As the gospel accounts tell us, Jesus was crucified between two robbers (Mark 15:27). He was treated like a common criminal, and died on the same day as those next to Him. The two thieves had broken various laws, and were punished for their deeds. In death, they would have been treated like others who committed the same sins. The difference with Jesus was that a number of people did not consider Him worthy of death. Charges of blasphemy and breaking the Sabbath were made against Him, but some still viewed Him as the Son of God. One such individual was Joseph of Arimathea.
After Jesus’ sacrifice, this man went to Pilate and asked for His body (Mark 15:43). Joseph’s request was granted. Bringing fine linen, he wrapped Jesus in it and laid Him in a tomb which had been cut out of a rock (Mark 15:46). The tomb was originally for himself, new, and in a garden (Matt. 27:59-60; John 19:41). It, and the linen garment, would have been very expensive. After His dead, Jesus wasn’t treated like a common criminal. He was buried with the rich, just as foretold in the Scriptures.
That He Was Raised on the Third Day According to the Scriptures
Excluding their prophetic details, Jesus’ death and burial were what we might expect for a natural man. We now come to something that is outside the normal world. In 1 Corinthians 15:4 the apostle Paul recalls the resurrection of Christ. Like the other events, they are according to the Scriptures.
In the last two verses of Psalm 16 we are told, “For you will not leave my soul in Sheol, neither will you allow your holy one to see corruption. 11 You will show me the path of life. In your presence is fullness of joy. In your right hand there are pleasures forever more” (Psa. 16:10-11).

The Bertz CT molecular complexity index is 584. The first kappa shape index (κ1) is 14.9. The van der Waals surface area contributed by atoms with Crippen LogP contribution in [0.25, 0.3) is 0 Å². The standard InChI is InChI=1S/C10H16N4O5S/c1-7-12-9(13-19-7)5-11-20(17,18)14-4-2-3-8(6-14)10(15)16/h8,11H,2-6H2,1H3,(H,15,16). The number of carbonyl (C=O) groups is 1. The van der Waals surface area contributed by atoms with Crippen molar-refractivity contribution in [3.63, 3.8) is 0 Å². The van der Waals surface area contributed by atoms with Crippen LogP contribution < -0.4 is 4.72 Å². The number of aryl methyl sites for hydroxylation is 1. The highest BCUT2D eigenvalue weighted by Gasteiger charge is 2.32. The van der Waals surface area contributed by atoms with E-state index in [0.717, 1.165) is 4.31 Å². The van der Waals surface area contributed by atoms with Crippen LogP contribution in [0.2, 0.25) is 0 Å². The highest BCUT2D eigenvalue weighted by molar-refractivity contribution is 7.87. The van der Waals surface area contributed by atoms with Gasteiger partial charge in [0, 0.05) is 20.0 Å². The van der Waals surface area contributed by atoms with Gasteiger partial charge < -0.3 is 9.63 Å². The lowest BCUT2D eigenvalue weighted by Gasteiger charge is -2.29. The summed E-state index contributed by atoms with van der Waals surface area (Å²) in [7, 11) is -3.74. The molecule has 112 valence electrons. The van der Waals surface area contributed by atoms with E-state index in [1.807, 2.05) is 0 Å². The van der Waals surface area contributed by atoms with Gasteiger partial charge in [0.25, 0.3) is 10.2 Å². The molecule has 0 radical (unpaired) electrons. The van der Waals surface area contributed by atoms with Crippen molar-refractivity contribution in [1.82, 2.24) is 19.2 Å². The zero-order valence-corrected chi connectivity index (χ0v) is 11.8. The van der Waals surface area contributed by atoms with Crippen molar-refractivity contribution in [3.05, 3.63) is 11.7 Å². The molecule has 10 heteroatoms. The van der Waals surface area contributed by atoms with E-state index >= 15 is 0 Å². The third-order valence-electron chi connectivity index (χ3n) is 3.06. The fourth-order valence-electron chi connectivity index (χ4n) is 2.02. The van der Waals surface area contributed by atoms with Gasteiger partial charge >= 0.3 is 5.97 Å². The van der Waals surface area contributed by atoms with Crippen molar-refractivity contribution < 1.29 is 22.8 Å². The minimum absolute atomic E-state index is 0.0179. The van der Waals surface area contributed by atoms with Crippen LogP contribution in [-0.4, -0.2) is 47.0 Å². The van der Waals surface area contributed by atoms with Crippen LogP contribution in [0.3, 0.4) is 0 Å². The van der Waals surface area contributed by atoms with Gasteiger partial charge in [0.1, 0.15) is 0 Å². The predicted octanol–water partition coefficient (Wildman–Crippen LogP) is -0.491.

On the day of Pentecost, the apostle Peter uses Psalm 16:10 as a prophecy of Jesus rising from the dead (Acts 2:29-31). It is noteworthy that verse 11 also alludes to another aspect of Jesus’ resurrection. In the psalm, King David says, “In your right hand there are pleasures forever more.” This is extremely similar to what we are told elsewhere. Later in Peter’s life he writes a letter to the saints who are dispersed to various places. At the end of one chapter he describes the suffering of Christ, and how baptism is an antitype, or counterpart, which now saves us. Right after speaking of that, he refers to the resurrection of Jesus and teaches that He is at the right hand of the Father:
“This is a symbol of baptism, which now saves you—not the putting away of the filth of the flesh, but the answer of a good conscience toward God, through the resurrection of Jesus Christ, 22 who is at the right hand of God, having gone into heaven, angels and authorities and powers being made subject to him” (1 Pet. 3:21-22, emphasis added).
This should give us great encouragement. Not only was Jesus raised from the dead, but He was also given the favored place with the Father. Both of which were foretold in Psalm 16.
That He Appeared to Cephas, Then to the Twelve
Of the four main truths taught in 1 Corinthians 15:3-5, this is the only one that may not be explicitly foretold. At least not according to what is said in the apostle’s writing. Even if that isn’t the case, the fact that the Lord appeared to the twelve should strengthen our faith.
One powerful aspect of the Gospel of Christ is that, for some, it was not exactly based on belief. What I mean by that is that when the first sermon was preached at Pentecost, the apostles did not simply believe that Jesus rose from the dead. They knew He did.